Our bodies are made up of millions and millions of cells. All the cells in our bodies contain genetic material called DNA which is packaged in structures called chromosomes. DNA stands for deoxyribonucleic acid and was first discovered in 1869 but was then made famous in the 1950s when researchers discovered the structure of the molecule.
DNA is made up of a chain of molecules called Nucleotides. Each nucleotide contains a nitrogen base, a sugar group and a phosphate group. Four possible nitrogen bases can be present in DNA; Adenine (A), Thymine (T), Guanine (G) and Cytosine (C). Human DNA contains billions of DNA bases. DNA nucleotides are attached together in strands to form a structure called the double helix, A pairs with T and G pairs with C. The double helix structure allows the extremely long DNA molecules to coil tightly and form the chromosomes, the chromosomes contain our genes.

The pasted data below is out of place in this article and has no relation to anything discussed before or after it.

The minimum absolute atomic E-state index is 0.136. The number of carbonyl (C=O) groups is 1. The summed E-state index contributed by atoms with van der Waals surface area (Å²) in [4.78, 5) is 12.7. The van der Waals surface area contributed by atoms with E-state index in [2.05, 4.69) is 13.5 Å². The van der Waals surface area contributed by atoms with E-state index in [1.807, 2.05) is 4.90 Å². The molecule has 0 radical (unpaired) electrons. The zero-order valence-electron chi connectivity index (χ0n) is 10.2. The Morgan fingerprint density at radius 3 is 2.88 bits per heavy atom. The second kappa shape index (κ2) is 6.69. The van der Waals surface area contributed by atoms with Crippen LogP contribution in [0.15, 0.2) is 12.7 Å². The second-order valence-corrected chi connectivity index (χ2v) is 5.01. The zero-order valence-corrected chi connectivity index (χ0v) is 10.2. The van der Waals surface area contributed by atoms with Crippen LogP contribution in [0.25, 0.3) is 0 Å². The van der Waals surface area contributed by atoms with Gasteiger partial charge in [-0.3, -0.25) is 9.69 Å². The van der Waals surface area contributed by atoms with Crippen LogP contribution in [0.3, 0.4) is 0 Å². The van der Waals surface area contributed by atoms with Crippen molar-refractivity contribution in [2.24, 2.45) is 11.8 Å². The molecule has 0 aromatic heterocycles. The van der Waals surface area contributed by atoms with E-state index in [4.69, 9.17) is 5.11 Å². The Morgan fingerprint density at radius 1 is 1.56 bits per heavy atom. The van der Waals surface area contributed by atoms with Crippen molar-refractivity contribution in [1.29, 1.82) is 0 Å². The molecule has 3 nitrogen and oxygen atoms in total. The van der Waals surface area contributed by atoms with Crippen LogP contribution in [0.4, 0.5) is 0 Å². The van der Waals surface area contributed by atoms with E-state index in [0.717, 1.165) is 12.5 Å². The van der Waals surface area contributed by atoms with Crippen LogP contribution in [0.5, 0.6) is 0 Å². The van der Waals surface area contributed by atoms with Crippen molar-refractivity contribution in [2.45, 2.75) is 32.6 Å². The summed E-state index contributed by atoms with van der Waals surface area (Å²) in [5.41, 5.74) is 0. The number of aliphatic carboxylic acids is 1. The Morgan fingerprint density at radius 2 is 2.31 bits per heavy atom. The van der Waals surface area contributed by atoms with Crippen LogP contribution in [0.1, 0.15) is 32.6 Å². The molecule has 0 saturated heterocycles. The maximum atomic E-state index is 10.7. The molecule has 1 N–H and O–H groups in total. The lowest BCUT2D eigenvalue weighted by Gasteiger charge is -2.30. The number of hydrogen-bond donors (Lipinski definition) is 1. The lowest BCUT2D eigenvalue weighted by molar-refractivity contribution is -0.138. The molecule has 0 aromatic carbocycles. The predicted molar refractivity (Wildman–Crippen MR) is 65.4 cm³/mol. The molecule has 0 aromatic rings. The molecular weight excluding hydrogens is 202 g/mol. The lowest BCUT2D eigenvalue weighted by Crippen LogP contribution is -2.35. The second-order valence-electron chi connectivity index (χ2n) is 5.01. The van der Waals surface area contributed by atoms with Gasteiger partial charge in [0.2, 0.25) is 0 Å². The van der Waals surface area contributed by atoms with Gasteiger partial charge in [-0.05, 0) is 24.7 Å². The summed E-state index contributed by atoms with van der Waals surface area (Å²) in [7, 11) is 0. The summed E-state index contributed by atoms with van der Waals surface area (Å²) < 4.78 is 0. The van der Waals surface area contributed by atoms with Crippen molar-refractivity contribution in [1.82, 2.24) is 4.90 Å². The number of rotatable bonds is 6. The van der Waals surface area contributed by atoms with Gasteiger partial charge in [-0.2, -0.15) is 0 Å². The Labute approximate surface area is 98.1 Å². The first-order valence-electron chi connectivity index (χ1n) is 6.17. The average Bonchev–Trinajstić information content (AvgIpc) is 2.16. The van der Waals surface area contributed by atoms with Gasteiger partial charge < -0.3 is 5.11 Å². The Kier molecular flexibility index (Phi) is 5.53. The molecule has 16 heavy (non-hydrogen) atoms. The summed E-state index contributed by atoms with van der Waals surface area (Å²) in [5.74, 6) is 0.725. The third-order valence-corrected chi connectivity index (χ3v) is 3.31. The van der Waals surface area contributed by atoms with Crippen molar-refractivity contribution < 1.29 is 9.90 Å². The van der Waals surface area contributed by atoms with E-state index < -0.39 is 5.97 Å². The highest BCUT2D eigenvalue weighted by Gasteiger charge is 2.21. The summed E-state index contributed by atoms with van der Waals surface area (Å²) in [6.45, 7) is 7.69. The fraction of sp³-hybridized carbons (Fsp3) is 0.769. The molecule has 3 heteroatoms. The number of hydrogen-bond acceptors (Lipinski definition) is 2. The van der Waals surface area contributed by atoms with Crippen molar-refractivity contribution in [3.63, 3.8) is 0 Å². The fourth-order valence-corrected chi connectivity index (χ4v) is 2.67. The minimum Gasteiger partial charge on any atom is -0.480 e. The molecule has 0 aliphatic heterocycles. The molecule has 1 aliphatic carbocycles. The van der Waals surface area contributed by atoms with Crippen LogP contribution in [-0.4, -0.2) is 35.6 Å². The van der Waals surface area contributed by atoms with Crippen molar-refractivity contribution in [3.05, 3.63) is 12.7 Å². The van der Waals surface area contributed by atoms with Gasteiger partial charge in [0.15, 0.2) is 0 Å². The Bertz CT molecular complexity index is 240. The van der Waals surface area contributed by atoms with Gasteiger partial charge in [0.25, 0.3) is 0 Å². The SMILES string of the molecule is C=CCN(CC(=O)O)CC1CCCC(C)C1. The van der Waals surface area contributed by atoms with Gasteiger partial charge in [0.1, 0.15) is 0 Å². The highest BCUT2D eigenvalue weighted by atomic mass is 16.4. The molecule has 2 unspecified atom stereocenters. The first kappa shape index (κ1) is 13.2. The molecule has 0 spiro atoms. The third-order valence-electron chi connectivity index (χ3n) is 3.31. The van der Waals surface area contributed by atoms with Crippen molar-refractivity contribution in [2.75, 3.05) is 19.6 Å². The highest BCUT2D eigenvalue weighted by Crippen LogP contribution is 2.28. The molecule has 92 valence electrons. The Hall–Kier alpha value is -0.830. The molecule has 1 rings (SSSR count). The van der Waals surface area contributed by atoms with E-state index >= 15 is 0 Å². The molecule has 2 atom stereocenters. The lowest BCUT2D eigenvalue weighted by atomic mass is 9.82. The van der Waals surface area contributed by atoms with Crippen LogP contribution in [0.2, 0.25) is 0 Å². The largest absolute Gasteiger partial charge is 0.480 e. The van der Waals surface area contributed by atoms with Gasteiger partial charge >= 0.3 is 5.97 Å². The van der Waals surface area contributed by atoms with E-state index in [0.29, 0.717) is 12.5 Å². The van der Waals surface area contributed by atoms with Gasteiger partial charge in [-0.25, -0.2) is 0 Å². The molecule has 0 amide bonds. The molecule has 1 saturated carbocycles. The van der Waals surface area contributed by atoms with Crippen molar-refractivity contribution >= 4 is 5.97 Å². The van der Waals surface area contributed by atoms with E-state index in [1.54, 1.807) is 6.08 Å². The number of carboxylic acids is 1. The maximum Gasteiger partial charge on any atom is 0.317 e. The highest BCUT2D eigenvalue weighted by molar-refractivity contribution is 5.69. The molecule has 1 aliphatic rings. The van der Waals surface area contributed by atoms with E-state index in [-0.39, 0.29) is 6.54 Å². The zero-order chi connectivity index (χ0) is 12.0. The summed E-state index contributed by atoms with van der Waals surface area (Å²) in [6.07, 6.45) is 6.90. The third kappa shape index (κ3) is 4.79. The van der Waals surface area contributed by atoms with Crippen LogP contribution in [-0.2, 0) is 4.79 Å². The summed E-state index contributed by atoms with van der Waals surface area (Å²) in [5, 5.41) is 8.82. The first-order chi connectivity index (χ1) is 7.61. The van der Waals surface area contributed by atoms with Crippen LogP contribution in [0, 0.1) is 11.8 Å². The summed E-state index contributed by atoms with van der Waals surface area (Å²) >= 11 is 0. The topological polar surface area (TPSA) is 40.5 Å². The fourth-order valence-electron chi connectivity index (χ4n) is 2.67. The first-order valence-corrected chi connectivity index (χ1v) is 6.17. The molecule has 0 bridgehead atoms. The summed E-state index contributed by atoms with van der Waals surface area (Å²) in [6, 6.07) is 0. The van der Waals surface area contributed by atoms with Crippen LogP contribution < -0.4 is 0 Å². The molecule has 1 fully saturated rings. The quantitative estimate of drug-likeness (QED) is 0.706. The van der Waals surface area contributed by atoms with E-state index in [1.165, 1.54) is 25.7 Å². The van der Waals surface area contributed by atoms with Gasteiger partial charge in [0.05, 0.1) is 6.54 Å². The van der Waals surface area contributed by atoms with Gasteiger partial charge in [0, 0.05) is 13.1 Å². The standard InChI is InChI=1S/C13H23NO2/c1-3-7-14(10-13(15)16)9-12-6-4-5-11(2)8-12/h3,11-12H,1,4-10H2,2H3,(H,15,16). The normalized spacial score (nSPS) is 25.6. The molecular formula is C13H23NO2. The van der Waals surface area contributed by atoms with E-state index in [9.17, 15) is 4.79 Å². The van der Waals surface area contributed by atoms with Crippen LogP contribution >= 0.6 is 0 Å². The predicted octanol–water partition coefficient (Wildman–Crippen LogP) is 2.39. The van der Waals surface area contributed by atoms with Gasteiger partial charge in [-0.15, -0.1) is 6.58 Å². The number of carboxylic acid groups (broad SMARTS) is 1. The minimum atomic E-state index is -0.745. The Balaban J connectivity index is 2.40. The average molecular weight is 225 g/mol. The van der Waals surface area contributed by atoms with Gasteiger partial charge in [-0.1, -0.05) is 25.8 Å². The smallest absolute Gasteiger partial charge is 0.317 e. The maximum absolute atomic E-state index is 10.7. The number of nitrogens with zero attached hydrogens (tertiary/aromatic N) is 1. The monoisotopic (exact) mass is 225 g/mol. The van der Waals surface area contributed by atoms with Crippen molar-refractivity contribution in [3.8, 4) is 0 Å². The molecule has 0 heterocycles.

Our DNA is divided into thousands of genes and our genes are the sets of instructions that tell our bodies how to grow and function. Each gene is used to make a protein, and proteins are what the cells use to perform their functions. The order of the four nucleotides that make up a genetic code is important. Variations or “spelling mistakes” in the genetic code could lead to disease and negatively impact your health.
Due to advances in research we are able to analyse the DNA sequence and help individuals and families understand what is going on with their DNA. This is not always a straightforward process but with the help of scientists and genetic professionals including genetic counsellors, you can find out if you are a carrying an alteration that can be passed on or if you are at risk for a genetic disease. DNA (genetic) tests can provide insight into your health and it is always recommended to discuss these tests with a genetic counsellor or genetic health care professional first.